Notes: Widely grown tree with edible fruit which tastes almost, but not quite, entirely unlike bread. Fruit eaten commonly, source of carbohydrates and B vitamins. The fruit is usually prepared by baking it and removing the seeds but can also be sweetened and made into a jam-like desert spread. Wood used for construction of houses and boats; inner bark used to make fabric. Latex used for rashes and other skin ailments, also for sprains and other injuries; juice from leaves used for earaches. Used for a variety of other ailments.

Ficus prolixa & elastica

Photos: 1 2 3

Photos: Anya Hinkle 2000

Description: Giant banyan with adventitious prop-roots and buttresses, leaves up to 45 cm long, oblong-elliptic, glossy, stipules pink, forming figs in axillary, sessile clusters.

Notes: Both species common, Ficus elastica being a recent introduction.

Photos: 1-2 - Ficus elastica; 3 - Ficus prolixa


Psidium guajava

Tuava, Tumu Tuava, Tuvava, Guava, Goyavier

Photo: Anya Hinkle 2000

Description: Shrub to small tree, partly woody, young stems rectangular, leaves up to 20 cm long, elliptic, veins impressed from above, leaves irregularly yellow-green, flowers white with many stamens, fruit globose, yellow with pink or yellow flesh, native to the Pacific, grows like a weed in exposed areas.

Notes: Frequently used for delicious fruit, usually used in juices or jams due to annoying amount of hard seeds; tannins in plant make it useful as an astringent; used mostly for digestive ailments; mashed shoots used as a styptic; used for a variety of women's ailments.

Metrosideros collina


Photo: Vicente Garcia 2002

Description: Shrub to small tree, leaves variously pubescent, variously elliptic to obovate to lanceolate, flowers in terminal cymes with showy red to red-orange stamens.

Habitat: Mid- to high-elevation exposed areas (i.e. ridges and fernland).

Notes: Not noticeably reproducing, reproduction possibly hindered by acres of Dicranopteris linearis that commonly surrounds it.

Syzygium cuminii

Pistache, Pistachier, Pistas, Jamelonier, Jamelonguier

Photo: Anya Hinkle 2000

Description: Large tree, glabrous leaves and stems, leaves lanceolate, flowers with 4 white petals borne in cymes with generally at least 3 flowers, stamens many, pink, fruit ovoid, purple to black.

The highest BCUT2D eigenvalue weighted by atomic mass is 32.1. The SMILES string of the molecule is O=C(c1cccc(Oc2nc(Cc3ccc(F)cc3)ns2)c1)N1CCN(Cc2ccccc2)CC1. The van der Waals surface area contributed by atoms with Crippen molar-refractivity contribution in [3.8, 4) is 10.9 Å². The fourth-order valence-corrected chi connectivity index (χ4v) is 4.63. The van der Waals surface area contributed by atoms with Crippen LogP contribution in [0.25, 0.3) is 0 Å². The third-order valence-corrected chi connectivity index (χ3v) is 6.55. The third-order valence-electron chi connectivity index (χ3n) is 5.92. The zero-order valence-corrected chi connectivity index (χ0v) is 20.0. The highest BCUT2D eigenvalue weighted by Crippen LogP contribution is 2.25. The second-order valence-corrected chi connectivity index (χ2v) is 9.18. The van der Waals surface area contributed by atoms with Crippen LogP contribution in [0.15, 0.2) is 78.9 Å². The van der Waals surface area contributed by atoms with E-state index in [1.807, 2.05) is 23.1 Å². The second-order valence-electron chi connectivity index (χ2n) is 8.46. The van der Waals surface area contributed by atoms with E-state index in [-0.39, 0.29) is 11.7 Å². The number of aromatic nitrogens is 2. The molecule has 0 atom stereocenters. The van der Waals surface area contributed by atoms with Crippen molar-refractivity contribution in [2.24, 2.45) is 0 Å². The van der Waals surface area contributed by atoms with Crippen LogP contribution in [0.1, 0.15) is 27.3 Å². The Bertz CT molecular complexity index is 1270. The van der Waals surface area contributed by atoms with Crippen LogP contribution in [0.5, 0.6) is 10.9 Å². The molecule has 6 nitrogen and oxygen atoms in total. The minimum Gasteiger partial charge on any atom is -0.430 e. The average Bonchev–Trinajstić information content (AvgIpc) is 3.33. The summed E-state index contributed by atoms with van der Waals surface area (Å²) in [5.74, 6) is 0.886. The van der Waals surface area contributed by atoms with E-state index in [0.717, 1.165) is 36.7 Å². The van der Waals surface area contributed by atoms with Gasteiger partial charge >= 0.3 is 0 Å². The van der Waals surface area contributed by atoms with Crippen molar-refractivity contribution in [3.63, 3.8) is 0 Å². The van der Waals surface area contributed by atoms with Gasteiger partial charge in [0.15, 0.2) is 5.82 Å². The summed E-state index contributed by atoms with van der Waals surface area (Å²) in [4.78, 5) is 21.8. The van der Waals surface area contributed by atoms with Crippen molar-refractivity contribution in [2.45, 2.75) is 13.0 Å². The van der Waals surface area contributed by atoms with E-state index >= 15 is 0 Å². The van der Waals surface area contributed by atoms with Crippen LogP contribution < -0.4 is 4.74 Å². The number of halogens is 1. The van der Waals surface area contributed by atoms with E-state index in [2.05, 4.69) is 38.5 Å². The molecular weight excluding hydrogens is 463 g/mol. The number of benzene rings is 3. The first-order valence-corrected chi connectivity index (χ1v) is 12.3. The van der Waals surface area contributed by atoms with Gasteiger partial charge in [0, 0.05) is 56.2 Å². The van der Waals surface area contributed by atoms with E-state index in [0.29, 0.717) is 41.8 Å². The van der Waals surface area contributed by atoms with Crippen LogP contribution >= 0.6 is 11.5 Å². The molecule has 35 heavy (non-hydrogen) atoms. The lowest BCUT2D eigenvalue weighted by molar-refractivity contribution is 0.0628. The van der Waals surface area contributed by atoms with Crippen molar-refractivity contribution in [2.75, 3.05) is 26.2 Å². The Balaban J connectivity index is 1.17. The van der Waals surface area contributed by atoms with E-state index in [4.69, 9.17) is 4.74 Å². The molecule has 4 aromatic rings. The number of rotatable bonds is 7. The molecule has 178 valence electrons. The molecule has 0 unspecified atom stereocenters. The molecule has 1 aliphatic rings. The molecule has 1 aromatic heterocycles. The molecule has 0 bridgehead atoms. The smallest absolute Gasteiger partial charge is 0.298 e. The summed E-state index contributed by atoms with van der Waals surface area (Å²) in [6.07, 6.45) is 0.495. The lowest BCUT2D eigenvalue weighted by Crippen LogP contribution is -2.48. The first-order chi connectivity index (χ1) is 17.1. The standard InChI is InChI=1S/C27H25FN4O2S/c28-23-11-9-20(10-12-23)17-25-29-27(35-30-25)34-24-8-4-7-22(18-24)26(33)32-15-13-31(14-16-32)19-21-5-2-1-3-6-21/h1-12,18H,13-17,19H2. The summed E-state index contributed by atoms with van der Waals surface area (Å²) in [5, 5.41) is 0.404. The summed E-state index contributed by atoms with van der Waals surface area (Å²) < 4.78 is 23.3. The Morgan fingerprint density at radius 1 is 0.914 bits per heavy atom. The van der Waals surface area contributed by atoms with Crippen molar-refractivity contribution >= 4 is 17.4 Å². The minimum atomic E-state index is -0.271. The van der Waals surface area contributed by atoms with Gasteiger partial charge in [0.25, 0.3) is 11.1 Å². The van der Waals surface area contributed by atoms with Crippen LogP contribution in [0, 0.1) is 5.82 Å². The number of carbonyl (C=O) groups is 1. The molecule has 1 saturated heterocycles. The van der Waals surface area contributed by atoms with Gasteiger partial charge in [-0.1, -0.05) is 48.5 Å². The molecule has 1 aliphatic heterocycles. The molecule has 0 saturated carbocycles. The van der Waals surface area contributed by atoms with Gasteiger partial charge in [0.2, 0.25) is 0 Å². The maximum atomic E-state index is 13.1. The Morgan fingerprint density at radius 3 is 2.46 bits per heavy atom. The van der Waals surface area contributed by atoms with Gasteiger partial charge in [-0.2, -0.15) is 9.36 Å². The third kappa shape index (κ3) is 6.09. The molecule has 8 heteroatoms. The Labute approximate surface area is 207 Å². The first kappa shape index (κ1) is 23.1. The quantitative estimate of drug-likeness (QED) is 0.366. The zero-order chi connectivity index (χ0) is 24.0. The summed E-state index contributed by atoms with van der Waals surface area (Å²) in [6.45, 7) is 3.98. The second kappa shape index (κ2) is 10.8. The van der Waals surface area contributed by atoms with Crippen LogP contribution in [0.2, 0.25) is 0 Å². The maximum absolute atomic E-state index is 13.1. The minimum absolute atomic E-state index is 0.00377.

Syzygium jambos

Ahia popaa, Rose-Apple, Jambosier, Pommier rose

Photo: Vicente Garcia 2002

Description: Trees or shrubs, leaves lanceolate, petals 4, white, stamens white, showy, fruit resembles a small apple.

Syzygium malaccense

Ahia tea, Ahia ura, Ahia tahiti, Malay Apple

Photos: 1 2

Photos: Vicente Garcia 2002

Description: Trees or shrubs, leaves oblong with acuminate apices, petals 4, pink to purple, stamens pink to red, very showy, fruit resembles a small apple and may be red or white.

Habitat: Common understory shrub/tree in Inocarpus forest.


Bougainvillea glabra & spectabilis

Tiare vareau, Bougainvillea

Photos: 1 2 3 4 5

Photo 1: Anya Hinkle 2000
Photos 2-5: Vicente Garcia 2002

Description: B. glabra: Low shrub, glabrous, weakly spinose, leaves elliptic with acuminate tip, flowers partially concealed by conspicuous, showy bracts usually colored red to magenta, sometimes white, common ornamental plant. B. spectabilis: Description: Shrub, tomentose, stem with curved spines, flowers partially to completely concealed by papery bracts much like B. glabra with similar color variation.


Nymphaea capensis (& lotus)

Cape blue waterlily

Photos: 1 2 3

Photo 1: Vicente Garcia 2002
Photos 2-3: Keleigh A. Allen 2000

Description: N. capensis: Aquatic waterlily, orbicular floating leaves, flowers opening in the morning, petals lavender (bluish) to white.
N. lotus: As above, flowers opening at night, petals white.

Notes: N. lotus is not known from Moorea at this time, but is present on several other islands.

Photos: 1-2 - N. capensis; 3 - N. lotus from Papeete, Tahiti


Ludwigia octovalvis

Raau papaa, Primrose-Willow

Photos: 1 2 3

Photo 1: Anya Hinkle 2000
Photos 2-3: Vicente Garcia 2002

Description: Herbaceous perennial, leaves alternate, leaves narrowly lanceolate, flowers solitary, petals 4, yellow, notched at the tip, 4 lanceolate sepals alternate petals, stamens 8, surrounding stigma, fruit an 8-ribbed capsule.


Oxalis corniculata


Patoa avaava, Patoa ahia, Wood Sorrel